Peter Creed (WAL) bt Baptiste Masotti (FRA) 6-11, 11-7, 11-7, 11-7 (53m)
Angus Gillams (ENG) bt Ben Coates (ENG) 11-9, 11-6, 11-2 (26m)
Lance Beddoes (NZL) bt Bernat Jaume (ESP) 11-9, 11-8, 8-11, 8-11, 14-12 (63m)
Piedro Schweertman (NED) bt Matias Tuomi (FIN) 11-6, 11-8, 11-6 (28m)
Rex Hedrick (AUS) bt Christophe Andre (FRA) 11-7, 11-6, 11-9 (40m)
Alister Walker (BOT) bt Omar El Tahry (EGY) 11-5, 11-3, 11-4 (21m)
Mohamed El Shamy (EGY) bt Shahjahan Khan (PAK) 11-4, 11-5 ret. (16m)
Wong Chi Him (HKG) bt Addeen Idrakie (MAS) 7-11, 11-8, 11-4, 11-4 (45m)
Shawn Delierre (CAN) bt Ahmed Hussein (EGY) 10-12, 11-5, 8-11, 11-5, 11-6 (62m)
Karim El Hammamy (EGY) bt Youssef Hisham (EGY) 11-9, 11-9, 11-8 (29m)
Harinder Pal Singh Sandhu (IND) bt Sean Conroy (IRL) 11-6, 11-8, 13-11 (36m)
Jaymie Haycocks (ENG) bt Mohamed El Sayed (EGY) 11-4, 11-3, 11-4 (18m)
Christopher Gordon (USA) bt Karim Magdy (EGY) 11-8, 11-2, 11-6 (38m)
Tom Ford (ENG) bt Basem Makram (EGY) 11-8, 11-9, 11-4 (30m)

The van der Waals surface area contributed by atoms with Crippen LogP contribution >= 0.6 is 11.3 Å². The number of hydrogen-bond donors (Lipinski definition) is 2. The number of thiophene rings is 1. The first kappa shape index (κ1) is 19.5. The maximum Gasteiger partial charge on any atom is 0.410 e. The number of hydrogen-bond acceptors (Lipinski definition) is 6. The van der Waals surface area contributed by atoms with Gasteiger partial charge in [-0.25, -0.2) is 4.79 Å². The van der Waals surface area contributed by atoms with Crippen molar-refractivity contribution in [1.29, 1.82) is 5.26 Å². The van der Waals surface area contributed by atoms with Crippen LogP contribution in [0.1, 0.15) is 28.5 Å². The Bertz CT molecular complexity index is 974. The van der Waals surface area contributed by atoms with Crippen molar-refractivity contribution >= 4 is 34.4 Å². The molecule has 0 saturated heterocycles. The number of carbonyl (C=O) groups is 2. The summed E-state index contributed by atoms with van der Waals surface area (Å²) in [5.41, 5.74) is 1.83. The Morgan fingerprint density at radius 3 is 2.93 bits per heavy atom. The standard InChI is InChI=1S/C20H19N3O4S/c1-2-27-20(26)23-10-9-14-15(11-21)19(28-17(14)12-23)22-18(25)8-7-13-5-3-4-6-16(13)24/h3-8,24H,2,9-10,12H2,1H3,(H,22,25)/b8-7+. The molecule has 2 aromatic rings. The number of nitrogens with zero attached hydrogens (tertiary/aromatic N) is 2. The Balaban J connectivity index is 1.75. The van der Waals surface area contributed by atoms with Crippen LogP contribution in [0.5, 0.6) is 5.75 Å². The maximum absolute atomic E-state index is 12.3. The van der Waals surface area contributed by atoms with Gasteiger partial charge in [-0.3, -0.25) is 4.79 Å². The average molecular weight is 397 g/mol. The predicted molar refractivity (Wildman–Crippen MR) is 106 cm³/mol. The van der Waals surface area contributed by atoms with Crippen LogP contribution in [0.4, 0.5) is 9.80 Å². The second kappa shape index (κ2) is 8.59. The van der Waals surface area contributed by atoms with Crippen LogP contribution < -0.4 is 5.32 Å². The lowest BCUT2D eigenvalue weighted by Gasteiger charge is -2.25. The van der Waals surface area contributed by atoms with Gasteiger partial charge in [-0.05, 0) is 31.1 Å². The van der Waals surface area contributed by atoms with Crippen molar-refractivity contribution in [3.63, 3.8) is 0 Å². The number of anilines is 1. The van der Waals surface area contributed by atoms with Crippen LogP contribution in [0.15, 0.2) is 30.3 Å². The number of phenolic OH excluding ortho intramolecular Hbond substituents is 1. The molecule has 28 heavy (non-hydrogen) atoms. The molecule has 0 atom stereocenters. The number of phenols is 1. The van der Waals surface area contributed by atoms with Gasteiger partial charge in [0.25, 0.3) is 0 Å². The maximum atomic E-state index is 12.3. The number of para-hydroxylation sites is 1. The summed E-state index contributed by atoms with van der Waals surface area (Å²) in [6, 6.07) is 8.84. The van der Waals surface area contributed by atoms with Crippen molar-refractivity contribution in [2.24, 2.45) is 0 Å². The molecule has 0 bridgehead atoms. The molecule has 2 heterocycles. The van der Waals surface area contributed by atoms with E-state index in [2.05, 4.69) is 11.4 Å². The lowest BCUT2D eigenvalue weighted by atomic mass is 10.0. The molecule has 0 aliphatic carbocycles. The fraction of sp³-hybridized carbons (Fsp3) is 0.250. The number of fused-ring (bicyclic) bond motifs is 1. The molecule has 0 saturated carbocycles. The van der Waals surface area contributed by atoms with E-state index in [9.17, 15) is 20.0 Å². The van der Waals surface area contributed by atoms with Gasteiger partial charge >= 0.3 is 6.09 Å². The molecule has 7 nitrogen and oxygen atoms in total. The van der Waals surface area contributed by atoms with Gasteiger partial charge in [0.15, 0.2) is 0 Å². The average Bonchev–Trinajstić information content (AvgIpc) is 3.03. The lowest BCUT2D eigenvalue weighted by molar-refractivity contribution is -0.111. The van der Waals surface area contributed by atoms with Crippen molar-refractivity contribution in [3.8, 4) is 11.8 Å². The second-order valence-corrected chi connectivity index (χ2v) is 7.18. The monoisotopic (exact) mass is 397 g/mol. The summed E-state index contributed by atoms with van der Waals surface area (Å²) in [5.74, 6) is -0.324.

Joel Makin (WAL) bt Mostafa Montaser (EGY) 11-5, 11-2, 11-2 (22m)
Geoffrey Demont (FRA) bt Brian Byrne (IRL) 11-5, 9-11, 11-9, 11-6 (51m)
Joshua Masters (ENG) bt Marwan Tarek Abdelhamid (EGY) 11-9, 13-11, 14-16, 10-12, 12-10 (77m)
Vikram Malhotra (IND) bt Ahmad Al-Mudhaf (KUW) 11-4, 11-4, 11-3 (16m)
Shehab Essam (EGY) bt Adam Murrills (ENG) 10-12, 11-7, 11-7, 11-3 (47m)
Youssef Soliman (EGY) bt Mohd Syafiq Kamal (MAS) 11-3, 11-6, 13-11 (36m)
Iker Pajares Bernabeu (ESP) bt Ivan Yuen (MAS) 11-8, 11-8, 11-8 (49m)




Gawad Takes World Championship Title After Ashour Retires Through Injury

Egypt’s Karim Abdel Gawad is the 2016 Wadi Degla PSA Men’s World Champion after his final opponent in Cairo, three-time winner Ramy Ashour, was forced to retire in the fourth game of their climactic clash after a reoccurrence of the hamstring injury that has ravaged the last two years of his career.